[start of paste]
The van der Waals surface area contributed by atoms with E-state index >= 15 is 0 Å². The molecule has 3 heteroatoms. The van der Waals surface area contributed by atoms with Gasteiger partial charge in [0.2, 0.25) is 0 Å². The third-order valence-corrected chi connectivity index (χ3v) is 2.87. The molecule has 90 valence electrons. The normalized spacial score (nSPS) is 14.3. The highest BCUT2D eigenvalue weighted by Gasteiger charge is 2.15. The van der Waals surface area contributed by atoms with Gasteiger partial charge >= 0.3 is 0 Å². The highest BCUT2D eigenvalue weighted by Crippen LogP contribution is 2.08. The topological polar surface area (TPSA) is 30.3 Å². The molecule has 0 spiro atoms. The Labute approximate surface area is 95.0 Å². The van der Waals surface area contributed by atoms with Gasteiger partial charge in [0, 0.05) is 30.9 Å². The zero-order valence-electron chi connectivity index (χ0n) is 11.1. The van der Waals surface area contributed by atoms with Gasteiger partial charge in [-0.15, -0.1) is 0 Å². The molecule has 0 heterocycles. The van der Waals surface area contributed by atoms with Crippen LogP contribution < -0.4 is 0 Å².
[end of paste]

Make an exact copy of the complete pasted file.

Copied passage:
The van der Waals surface area contributed by atoms with E-state index >= 15 is 0 Å². The molecule has 3 heteroatoms. The van der Waals surface area contributed by atoms with Gasteiger partial charge in [0.2, 0.25) is 0 Å². The third-order valence-corrected chi connectivity index (χ3v) is 2.87. The molecule has 90 valence electrons. The normalized spacial score (nSPS) is 14.3. The highest BCUT2D eigenvalue weighted by Gasteiger charge is 2.15. The van der Waals surface area contributed by atoms with Gasteiger partial charge >= 0.3 is 0 Å². The highest BCUT2D eigenvalue weighted by Crippen LogP contribution is 2.08. The topological polar surface area (TPSA) is 30.3 Å². The molecule has 0 spiro atoms. The Labute approximate surface area is 95.0 Å². The van der Waals surface area contributed by atoms with Gasteiger partial charge in [0, 0.05) is 30.9 Å². The zero-order valence-electron chi connectivity index (χ0n) is 11.1. The van der Waals surface area contributed by atoms with Gasteiger partial charge in [-0.15, -0.1) is 0 Å². The molecule has 0 heterocycles. The van der Waals surface area contributed by atoms with Crippen LogP contribution < -0.4 is 0 Å².